Handling Failed Messages in AWS Simple Queue Service (SQS)

AWS Simple Queue Service (SQS) is a managed message queuing service that enables a fully scaled and distributed environment for Serverless and Microservice applications. It helps applications manage message-oriented middleware without implementing it from scratch. With the SQS, applications can send, store and retrieve messages between various components without having huge programming overhead and fear of losing any messages in the flight.

I will not explain much about the SQS service but about a nice feature that comes with the SQS itself. We can use SQS with Lambda for processing messages. So in the Lambdas, SQS can invoke a lambda with an event if we bind that event to the Lambda. Lambda will then synchronously poll the queue and retrieve messages as batches for processing, If this batch is processed successfully, it deletes that batch of messages from the SQS queue and takes another batch for processing. This happens synchronously until all the messages are successfully processed, or the retry count is finished.

These batches can contain 1 to 10,000 messages for Standard queues and 1 to 10 for FIFO (First In, First Out) queues. The problem is that you have a batch size of 50, and the 49th message fails to process., Until the 49th message, it was successfully processed and hidden from the queue to avoid process from other Lambda invocations. But when it failed in the 49th message, all 50 messages are shows up again for processing even if 48 messages are successfully done. We had this issue in one of our applications, and it uploads documents to some other system. Due of this issue, it uploads the same document multiple times, and there are many duplicated documents in that system.

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When we searched for a solution to this problem, we found a great concept called Partial Batch Processing, which allows us to inform SQS that failed messages only needs to reprocess or be placed in a DLQ. So other successful messages can be deleted from the queue.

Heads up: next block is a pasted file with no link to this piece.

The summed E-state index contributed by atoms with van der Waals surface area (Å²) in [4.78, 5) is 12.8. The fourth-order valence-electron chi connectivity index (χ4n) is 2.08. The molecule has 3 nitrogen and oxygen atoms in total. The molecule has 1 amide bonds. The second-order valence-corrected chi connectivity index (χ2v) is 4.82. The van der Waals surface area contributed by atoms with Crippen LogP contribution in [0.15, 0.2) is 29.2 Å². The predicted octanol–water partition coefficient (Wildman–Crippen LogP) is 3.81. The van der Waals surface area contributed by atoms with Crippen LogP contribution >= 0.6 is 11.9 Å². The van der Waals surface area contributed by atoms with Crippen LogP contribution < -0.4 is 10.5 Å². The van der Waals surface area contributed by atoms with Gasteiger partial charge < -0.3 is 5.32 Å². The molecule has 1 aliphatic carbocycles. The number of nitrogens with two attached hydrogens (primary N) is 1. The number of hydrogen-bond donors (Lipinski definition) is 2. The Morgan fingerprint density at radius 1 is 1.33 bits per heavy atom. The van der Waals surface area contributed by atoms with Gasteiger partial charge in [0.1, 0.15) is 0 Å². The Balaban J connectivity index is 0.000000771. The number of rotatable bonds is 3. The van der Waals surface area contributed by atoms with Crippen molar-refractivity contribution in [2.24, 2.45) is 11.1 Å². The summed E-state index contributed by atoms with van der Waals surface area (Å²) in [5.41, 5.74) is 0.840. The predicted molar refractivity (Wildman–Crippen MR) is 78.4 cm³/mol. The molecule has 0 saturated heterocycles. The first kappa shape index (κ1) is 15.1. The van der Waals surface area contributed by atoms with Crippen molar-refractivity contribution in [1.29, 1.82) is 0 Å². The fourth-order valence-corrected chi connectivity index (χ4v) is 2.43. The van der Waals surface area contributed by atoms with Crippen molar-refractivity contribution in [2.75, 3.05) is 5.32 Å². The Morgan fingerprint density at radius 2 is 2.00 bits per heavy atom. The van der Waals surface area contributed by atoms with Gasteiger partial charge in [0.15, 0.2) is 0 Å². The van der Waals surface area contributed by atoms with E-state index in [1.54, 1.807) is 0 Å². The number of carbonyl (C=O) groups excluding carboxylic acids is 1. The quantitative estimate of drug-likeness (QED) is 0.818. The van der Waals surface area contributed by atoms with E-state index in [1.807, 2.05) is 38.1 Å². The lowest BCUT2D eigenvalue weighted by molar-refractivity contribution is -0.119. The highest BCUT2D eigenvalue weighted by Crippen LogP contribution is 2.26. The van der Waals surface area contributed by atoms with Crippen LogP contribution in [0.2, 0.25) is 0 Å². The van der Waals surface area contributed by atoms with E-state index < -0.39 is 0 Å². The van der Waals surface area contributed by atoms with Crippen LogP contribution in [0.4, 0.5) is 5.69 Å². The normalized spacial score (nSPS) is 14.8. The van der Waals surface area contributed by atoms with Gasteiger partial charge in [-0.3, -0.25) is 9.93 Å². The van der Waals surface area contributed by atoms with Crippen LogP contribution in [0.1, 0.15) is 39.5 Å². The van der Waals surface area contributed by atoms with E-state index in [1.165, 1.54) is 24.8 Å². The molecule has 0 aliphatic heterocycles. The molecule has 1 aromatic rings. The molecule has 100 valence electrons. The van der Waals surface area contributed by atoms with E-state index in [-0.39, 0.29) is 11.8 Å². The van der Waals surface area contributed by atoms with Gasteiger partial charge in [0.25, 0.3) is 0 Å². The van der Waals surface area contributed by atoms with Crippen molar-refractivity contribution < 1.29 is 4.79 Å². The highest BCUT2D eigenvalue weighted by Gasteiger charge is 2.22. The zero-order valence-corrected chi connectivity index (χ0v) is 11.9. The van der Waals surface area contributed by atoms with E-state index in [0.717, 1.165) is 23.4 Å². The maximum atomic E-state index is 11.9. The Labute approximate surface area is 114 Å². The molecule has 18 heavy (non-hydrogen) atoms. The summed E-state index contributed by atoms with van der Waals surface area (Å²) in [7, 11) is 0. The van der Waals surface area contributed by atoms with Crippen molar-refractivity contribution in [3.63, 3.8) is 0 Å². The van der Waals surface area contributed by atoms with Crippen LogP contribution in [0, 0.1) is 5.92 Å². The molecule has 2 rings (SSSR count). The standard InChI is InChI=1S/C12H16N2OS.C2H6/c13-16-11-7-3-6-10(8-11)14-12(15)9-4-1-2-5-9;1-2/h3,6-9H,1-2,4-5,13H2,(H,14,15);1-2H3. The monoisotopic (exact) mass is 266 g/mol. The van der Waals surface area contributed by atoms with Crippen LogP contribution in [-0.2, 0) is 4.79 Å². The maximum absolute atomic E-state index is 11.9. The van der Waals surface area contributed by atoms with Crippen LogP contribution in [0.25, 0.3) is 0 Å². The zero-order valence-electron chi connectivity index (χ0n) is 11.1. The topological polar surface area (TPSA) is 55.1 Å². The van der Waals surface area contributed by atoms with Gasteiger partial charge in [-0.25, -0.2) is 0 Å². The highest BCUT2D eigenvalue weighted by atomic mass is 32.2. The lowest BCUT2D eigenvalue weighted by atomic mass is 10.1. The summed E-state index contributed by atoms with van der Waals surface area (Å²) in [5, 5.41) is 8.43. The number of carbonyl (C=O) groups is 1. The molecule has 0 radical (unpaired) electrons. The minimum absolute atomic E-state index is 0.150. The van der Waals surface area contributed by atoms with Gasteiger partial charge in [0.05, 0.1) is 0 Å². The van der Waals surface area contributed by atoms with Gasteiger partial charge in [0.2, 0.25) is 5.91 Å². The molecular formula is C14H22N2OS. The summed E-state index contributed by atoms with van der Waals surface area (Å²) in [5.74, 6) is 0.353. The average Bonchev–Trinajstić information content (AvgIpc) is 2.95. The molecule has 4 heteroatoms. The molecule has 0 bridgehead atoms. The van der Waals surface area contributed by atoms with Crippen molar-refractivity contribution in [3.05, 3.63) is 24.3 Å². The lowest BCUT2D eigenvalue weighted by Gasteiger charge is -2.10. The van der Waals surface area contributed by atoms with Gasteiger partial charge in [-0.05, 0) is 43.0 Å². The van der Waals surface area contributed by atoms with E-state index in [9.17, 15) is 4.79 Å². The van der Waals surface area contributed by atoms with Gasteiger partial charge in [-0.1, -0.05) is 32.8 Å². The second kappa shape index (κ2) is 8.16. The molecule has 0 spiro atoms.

Let’s look at how to implement this on your SQS queue processing Lambda. First, I am creating a small Lambda with two Functions. One will push some messages to the queue, and the other will consume them from the queue.

serverless.yml file will look like this.

service: mediumsqs
frameworkVersion: '2'

  name: aws
  runtime: nodejs12.x
  lambdaHashingVersion: 20201221
  region: us-east-1
    - Effect: 'Allow'
      Resource: ['*']
      Action: ['sqs:*']
    QUEUE_URL: !Ref MediumSQSArticleQueue
    handler: handler.messageProducer
      - http:
          path: mediumsqs/produce
          method: get
    handler: handler.messageConsumer
      - sqs:
              - MediumSQSArticleQueue
              - Arn
          batchSize: 50
          maximumBatchingWindow: 10
          functionResponseType: 'ReportBatchItemFailures' #Add this Response type to serverless.yml

      Type: "AWS::SQS::Queue"
        QueueName: "MediumSQSArticleQueue"
        VisibilityTimeout: 200

If you see this serverless.yml file. Under the SQS event, we have an attribute called functionResponseType and the value for that need to be as ReportBatchItemFailures for this implementation work.

I will write two functions as well like below.

messageProducer Function

module.exports.messageProducer = async (event) => {

  for (var i = 0; i < 10; i++) {
    await sqs.sendMessage({
      MessageBody: 'success',
      QueueUrl: sqsQueueUrl

  for (var i = 0; i < 10; i++) {
    await sqs.sendMessage({
      MessageBody: 'failed',
      QueueUrl: sqsQueueUrl

  return {
    statusCode: 200

In the messageProducer function, We have written two for loops, One will push 10 messages with a body of “success” to the SQS queue and other will push 10 messages with a body of “failed”. This is just a HTTP request and we can trigger this by running it as a GET request.

messageConsumer Function

module.exports.messageConsumer = async (event) => {

  var sqsRecords = event.Records;
  var batchItemFailures = [];

  if (sqsRecords.length > 0) {
    for await (const message of sqsRecords) {
      if (message.body === 'failed')
        batchItemFailures.push({ itemIdentifier: message.messageId })

      if (message.body === 'success')
        console.log("It is success")
  return { batchItemFailures };

The messageConsumer function listens to the messages and checks each message’s body by a loop through every record in the event. If it shows up as “failed”, it will push the message-id of the particular message into the batchItemFailures variable under the itemIdentifier key. And it will return all the items after all the operations are done.

The returned response looks like this,

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If you have done everything, use sls deploy to deploy this function, get the producer function URL and run it on the browser. Then go to the SQS in AWS Console and select MediumSQSArticleQueue, and you can see there are failed ten messages on the flight to queue to retry for the consumer function.

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Here I have failed messages intentionally, but you can fail messages inside a try-catch block for the real-world use case.

Finally, few things to remember about the response of the Consumer function,

  • If the function’s response is null or empty (Value of batchItemFailures), SQS will consider all the messages successful.
  • If the response JSON is invalid or empty or null or invalid, the message-id for itemIdentifier will be treated like all the batch is failed. So be cautious when creating the Response JSON.

That is all you need to know!

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You can get the complete test project from the below URL